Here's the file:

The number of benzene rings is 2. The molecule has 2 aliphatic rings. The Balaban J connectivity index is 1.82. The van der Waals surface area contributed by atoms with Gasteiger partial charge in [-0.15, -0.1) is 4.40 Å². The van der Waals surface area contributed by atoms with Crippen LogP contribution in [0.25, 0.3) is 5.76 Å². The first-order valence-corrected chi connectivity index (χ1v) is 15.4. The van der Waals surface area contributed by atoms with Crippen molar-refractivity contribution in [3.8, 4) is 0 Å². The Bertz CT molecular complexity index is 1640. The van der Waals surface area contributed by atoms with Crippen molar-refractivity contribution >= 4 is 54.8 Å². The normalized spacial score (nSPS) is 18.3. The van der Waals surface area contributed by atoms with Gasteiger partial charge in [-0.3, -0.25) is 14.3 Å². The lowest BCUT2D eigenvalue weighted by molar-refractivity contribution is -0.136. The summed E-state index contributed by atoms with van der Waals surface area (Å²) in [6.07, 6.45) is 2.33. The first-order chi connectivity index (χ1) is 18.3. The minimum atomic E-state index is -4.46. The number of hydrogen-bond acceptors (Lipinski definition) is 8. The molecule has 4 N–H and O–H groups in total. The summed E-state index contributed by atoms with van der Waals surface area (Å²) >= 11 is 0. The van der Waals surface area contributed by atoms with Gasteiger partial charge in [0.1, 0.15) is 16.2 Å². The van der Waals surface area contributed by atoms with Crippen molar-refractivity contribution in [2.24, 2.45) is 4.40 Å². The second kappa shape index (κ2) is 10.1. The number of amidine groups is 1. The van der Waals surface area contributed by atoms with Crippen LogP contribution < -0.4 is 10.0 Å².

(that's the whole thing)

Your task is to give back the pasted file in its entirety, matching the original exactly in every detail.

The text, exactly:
The number of benzene rings is 2. The molecule has 2 aliphatic rings. The Balaban J connectivity index is 1.82. The van der Waals surface area contributed by atoms with Gasteiger partial charge in [-0.15, -0.1) is 4.40 Å². The van der Waals surface area contributed by atoms with Crippen LogP contribution in [0.25, 0.3) is 5.76 Å². The first-order valence-corrected chi connectivity index (χ1v) is 15.4. The van der Waals surface area contributed by atoms with Crippen molar-refractivity contribution in [3.8, 4) is 0 Å². The Bertz CT molecular complexity index is 1640. The van der Waals surface area contributed by atoms with Crippen molar-refractivity contribution >= 4 is 54.8 Å². The normalized spacial score (nSPS) is 18.3. The van der Waals surface area contributed by atoms with Gasteiger partial charge in [-0.3, -0.25) is 14.3 Å². The lowest BCUT2D eigenvalue weighted by molar-refractivity contribution is -0.136. The summed E-state index contributed by atoms with van der Waals surface area (Å²) in [6.07, 6.45) is 2.33. The first-order chi connectivity index (χ1) is 18.3. The minimum atomic E-state index is -4.46. The number of hydrogen-bond acceptors (Lipinski definition) is 8. The molecule has 4 N–H and O–H groups in total. The summed E-state index contributed by atoms with van der Waals surface area (Å²) >= 11 is 0. The van der Waals surface area contributed by atoms with Gasteiger partial charge in [0.1, 0.15) is 16.2 Å². The van der Waals surface area contributed by atoms with Crippen molar-refractivity contribution in [2.24, 2.45) is 4.40 Å². The second kappa shape index (κ2) is 10.1. The number of amidine groups is 1. The van der Waals surface area contributed by atoms with Crippen LogP contribution < -0.4 is 10.0 Å².